On Sunday I ran 26.2 miles through the streets of New York City. I giggled deliriously as I crossed the finish line. And then I held my medal aloft and beamed for the cameras. But long-distance running isn’t all glamour and glory. There’s a price to be paid, and I’m not talking about the entrance fee. Marathoners pay this toll in toenails. I lost the little nail on my right foot weeks ago, and two of the remaining nine seem to be coming unmoored too.
I am not alone. Most long-distance runners have lost toenails. Marathons require months of training, and all that running can be hard on the feet. Rubbing begets blisters, which turn into calluses. But the toenails bear the brunt of the abuse. They bang against shoes and turn red or purple or black. Sometimes a blister forms underneath the nail, heaving the horny plate up off the nail bed. And just when you think that perhaps the nail has recovered, you roll over in bed, catch it on a blanket, and the whole thing goes flying off.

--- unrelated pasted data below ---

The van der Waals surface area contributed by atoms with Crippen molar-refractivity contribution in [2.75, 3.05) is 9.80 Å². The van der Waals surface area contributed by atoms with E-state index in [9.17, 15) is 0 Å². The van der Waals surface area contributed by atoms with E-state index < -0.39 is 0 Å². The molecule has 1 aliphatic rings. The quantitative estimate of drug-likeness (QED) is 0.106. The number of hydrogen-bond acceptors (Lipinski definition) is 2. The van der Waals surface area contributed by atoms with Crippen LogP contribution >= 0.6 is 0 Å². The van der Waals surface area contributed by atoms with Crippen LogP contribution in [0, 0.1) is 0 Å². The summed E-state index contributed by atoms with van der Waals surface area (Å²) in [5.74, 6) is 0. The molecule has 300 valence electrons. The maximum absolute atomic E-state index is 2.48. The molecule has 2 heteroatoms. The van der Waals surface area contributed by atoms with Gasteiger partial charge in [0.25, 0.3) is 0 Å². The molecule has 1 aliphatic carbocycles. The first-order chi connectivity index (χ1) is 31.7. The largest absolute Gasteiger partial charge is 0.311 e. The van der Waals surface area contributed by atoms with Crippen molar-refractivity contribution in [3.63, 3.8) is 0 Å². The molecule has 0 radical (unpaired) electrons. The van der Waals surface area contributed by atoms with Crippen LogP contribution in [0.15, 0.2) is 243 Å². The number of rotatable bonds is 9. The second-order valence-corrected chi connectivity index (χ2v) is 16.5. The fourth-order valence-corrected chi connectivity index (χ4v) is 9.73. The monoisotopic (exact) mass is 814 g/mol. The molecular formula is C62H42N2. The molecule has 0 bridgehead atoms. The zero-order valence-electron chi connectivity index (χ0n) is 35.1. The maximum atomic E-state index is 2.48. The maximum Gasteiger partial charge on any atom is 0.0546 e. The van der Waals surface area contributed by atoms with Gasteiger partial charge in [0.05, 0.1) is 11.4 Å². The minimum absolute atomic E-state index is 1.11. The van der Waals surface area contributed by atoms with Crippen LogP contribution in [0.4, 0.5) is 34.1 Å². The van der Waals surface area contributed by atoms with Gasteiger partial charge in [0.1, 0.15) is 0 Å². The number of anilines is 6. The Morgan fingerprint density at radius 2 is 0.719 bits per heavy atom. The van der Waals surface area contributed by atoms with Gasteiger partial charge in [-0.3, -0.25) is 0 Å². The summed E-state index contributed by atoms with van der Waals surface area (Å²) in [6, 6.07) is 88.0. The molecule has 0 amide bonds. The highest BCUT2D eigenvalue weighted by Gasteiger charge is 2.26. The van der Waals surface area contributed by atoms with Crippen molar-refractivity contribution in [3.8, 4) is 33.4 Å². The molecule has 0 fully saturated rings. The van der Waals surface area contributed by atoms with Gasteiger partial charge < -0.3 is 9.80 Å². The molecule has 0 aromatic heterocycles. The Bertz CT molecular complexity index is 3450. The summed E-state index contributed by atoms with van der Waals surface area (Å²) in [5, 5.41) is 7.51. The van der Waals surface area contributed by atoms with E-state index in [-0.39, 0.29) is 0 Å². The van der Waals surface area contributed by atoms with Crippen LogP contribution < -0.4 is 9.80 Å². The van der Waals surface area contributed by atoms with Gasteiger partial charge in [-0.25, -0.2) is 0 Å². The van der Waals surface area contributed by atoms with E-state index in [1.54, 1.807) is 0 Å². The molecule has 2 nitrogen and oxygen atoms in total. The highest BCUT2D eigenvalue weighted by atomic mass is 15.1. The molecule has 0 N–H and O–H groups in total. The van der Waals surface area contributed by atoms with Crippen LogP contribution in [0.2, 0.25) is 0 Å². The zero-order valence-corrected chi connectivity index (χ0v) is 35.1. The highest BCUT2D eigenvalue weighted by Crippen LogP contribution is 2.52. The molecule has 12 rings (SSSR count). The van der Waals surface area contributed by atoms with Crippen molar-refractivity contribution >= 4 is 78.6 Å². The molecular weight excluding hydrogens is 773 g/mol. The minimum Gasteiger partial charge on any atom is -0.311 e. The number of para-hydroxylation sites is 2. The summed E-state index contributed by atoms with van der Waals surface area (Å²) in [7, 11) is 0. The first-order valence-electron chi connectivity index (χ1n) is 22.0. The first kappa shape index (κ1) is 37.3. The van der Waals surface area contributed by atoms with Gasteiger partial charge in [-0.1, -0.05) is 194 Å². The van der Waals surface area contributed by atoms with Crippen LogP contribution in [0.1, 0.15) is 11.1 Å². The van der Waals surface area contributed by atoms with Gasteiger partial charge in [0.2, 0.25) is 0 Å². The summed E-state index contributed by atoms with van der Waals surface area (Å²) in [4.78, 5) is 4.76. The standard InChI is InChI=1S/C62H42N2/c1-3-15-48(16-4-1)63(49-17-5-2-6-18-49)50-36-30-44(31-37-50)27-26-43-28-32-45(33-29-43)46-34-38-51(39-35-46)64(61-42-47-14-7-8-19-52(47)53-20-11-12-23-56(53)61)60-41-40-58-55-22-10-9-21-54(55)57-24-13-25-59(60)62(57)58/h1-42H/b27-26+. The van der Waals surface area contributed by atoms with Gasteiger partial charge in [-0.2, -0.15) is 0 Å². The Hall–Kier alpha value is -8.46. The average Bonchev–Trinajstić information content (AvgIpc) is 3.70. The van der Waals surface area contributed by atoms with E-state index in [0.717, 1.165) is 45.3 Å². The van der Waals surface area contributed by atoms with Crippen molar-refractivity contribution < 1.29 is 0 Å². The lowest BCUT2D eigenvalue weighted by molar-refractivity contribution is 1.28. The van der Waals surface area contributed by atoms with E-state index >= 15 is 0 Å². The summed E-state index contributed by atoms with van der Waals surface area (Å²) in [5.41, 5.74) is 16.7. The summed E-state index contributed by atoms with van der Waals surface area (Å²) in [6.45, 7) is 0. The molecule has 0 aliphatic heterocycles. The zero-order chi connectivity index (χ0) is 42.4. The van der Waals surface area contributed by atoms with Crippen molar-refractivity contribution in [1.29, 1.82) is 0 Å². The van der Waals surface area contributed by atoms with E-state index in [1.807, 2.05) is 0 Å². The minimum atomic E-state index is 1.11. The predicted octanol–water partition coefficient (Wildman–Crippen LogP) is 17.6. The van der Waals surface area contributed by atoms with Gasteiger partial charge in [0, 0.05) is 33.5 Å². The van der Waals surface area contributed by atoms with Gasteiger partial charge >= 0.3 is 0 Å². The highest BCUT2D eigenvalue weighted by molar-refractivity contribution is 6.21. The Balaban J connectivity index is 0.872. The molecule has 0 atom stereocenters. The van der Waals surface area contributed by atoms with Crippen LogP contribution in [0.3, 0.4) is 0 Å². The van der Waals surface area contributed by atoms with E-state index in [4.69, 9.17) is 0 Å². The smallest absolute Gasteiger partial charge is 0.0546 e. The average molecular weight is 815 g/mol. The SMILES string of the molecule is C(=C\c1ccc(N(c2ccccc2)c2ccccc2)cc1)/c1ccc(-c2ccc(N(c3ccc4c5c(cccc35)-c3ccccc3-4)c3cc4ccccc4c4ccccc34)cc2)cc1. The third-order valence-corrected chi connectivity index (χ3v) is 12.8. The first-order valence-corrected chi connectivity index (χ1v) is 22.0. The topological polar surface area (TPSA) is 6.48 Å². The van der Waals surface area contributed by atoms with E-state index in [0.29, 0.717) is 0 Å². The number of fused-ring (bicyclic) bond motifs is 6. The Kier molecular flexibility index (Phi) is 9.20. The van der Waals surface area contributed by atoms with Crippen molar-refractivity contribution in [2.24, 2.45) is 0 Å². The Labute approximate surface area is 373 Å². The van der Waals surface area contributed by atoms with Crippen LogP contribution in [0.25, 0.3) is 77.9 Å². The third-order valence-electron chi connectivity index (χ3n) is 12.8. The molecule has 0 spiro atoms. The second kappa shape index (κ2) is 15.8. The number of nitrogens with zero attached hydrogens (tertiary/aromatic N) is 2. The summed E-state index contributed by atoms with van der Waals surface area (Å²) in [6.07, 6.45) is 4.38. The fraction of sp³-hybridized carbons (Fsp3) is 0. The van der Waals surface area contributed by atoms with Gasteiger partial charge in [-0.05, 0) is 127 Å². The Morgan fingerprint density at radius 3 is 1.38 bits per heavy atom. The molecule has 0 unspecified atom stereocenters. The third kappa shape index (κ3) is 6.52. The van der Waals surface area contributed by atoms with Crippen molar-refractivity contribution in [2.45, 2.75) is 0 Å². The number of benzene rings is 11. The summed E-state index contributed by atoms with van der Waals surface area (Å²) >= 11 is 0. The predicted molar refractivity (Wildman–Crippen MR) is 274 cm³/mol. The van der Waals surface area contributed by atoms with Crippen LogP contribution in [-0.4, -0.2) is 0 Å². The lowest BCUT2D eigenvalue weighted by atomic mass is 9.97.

Non-runners seem not to know about this side effect of distance running. They generally react with horror or disgust. And it is nasty. I won’t deny that. But it’s also a source of pride. My gnarled toenails are my marathon membership card.
Endurance athlete and trainer Joe Decker offers this advice: “Rather than be embarrassed the next time you develop this sometimes unsightly occurrence, show your feet off with pride. Your fellow endurance athletes will greet you with a friendly smile and a nod, then ask what crazy event you did last weekend. If you do happen to come across haters who find your feet offensive and can’t stop staring, wiggle and wave your black toe.”
My toenails (or lack thereof) may be a badge of honor, but I’m happy to keep that badge private. I’m not ready to wave and wiggle them in people’s faces. I’m also not ready to have my toenails permanently removed like some ultra runners have done. Because if I didn’t have toenails to lose, I wouldn’t have this wonderful reminder that I am part of a running community. I can go the distance. I belong.
And luckily they’ll keep growing back.
Image credits: S. Wheeler and E. Dahlen